Health science students of Government Secondary School (GSS), Apo resettlement and Health Bridge Initiative, an NGO, on Thursday took to the streets to sensitise Abuja residents to importance of health education.
The students, displaying different placards about various diseases, embarked on sensitisation walk from Apo to the National Agency for the Control of AIDS (NACA) in Abuja.
During the sensitisation, they spoke about the effects of those diseases, how they were contracted and the best methods of avoiding them.
They also told the residents about the ones that were vaccine preventable and those that could be avoided by testing early and where they could get free testing for some of them.
Mrs Tamunosiki Onatoyinbo, the Health Science teacher, said it was necessary for children to be active participants in health sensitisation, especially in their communities.
She also said that they could serve as agents of change in that regard.
“Children should be active in creating sensitisation about health education in the community and not just be passive like it has been in the past.
“Let them be active this time and put to practice what they learn in the class,’’ she added.
The Executive Director, Health Bridge Initiative, Dr Sylvia Okoro, said the students volunteered themselves to join the campaign against HIV/AIDS, cervical, prostrate and bowel cancers as well as polio eradication.
According to her, their aim is to create awareness to let the public, especially their peers, to know that free testing is available for some of these diseases and why they should get tested.
“This is also to get women tested for Human Papilloma Virus (HPV) and to know that the vaccine is free for girls.
“When they get it they get themselves free from cervical cancer and are protected against some genital infections such as warts.”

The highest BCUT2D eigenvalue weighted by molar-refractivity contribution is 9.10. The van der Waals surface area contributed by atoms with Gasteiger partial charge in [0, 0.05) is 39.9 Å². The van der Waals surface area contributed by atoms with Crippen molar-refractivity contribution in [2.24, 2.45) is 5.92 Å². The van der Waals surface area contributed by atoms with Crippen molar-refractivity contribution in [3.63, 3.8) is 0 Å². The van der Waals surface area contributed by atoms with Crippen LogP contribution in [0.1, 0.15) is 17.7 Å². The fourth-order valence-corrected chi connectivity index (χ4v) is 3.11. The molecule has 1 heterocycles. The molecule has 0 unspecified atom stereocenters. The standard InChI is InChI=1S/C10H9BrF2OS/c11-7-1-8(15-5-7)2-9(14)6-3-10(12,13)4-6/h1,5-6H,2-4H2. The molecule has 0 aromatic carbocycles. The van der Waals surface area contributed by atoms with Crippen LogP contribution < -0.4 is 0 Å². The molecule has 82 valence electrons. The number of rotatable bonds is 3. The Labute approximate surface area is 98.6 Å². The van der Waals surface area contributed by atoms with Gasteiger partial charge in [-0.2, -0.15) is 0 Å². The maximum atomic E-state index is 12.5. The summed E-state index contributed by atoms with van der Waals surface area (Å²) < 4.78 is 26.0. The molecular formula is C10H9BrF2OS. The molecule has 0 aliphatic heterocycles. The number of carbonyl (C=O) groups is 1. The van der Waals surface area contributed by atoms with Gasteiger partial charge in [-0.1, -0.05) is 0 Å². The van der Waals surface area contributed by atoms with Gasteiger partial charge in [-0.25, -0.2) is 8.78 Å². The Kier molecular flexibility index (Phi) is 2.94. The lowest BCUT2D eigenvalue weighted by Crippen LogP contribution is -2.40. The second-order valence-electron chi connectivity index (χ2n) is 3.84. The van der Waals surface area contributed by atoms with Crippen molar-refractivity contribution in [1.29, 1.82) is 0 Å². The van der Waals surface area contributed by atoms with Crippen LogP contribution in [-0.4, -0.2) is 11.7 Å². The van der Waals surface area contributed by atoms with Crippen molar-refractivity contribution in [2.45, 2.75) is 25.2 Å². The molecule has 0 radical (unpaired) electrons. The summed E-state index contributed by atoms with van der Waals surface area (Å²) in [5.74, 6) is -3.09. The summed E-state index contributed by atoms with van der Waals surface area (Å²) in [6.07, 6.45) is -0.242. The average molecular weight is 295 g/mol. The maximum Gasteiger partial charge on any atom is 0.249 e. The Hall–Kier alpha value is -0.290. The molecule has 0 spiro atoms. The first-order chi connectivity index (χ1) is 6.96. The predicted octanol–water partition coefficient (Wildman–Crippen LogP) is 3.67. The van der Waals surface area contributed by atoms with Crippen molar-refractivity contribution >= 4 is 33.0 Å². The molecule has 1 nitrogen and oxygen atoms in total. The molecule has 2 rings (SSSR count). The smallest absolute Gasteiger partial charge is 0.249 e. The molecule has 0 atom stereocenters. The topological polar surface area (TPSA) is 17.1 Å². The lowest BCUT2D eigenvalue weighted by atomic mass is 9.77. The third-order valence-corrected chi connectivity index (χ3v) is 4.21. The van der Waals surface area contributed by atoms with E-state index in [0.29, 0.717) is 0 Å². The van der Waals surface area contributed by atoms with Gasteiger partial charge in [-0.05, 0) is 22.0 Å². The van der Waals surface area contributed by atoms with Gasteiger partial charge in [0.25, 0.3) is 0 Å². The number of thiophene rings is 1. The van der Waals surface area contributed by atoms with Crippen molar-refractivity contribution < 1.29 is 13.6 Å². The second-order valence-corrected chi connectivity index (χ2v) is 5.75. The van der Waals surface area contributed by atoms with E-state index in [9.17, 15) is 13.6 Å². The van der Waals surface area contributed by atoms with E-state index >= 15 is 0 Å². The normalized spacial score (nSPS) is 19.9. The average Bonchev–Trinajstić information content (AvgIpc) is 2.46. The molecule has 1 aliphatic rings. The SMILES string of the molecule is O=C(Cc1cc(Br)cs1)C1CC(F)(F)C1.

Okoro said that the NGO was actually transforming lives and leading the change when it comes to healthcare delivery.
“To create value, the value system must start from the secondary schools and the young ones.
“So what they are trying to tell their peers is that irrespective of where they find themselves, they are supposed to create the value that is needed.
“Also, I believe that over 80 per cent of diseases that adults suffer today can be prevented and when we start young and create this value in them, they run with it.
“So we believe that if we start from these young ones we can really get it right in the Nigerian health sector.
“Coming from the HIV background, I can tell you that the new infections that we are seeing today are actually gotten from among the over 45 million young ones in Nigeria.”
She, however, said that the NGO, along with other partners, would continue the campaign to support them to continually create the awareness needed.
Dr James Anenih, the Director, Community Prevention, Care and Services, NACA, while receiving the students, said the focus of the organisation was on the young ones.
He said specifically, the agency’s national response and prevention programmes were geared towards young people.
“We are also in the process of reviewing the Family Life and Health Education Guideline.
He said this would make it easier for people to pick up on what they were tought and also to upgrade it to reflect current trends.
“On Dec. 1, we celebrate World AIDS Day and that is a day that we create a lot of awareness about HIV and testing.
“So we would like to work with you for better awareness and create a testing location in your school.”
Micheal Emmanuel, an SS2 student, said he learnt more about personal hygiene, as some of the students barred their minds about the exercise.
Miss Mariam Jubril, also in SS2, said that she was happy speaking to residents of the community about what was happening in the health space.
She also said that the subject had made her learn a lot about health education.
“I was about to drop the subject but my teacher made me understand that health science is the best.
“You learn things in health science and she has made me proud and bold.” (NAN)
Source: News Agency of Nigeria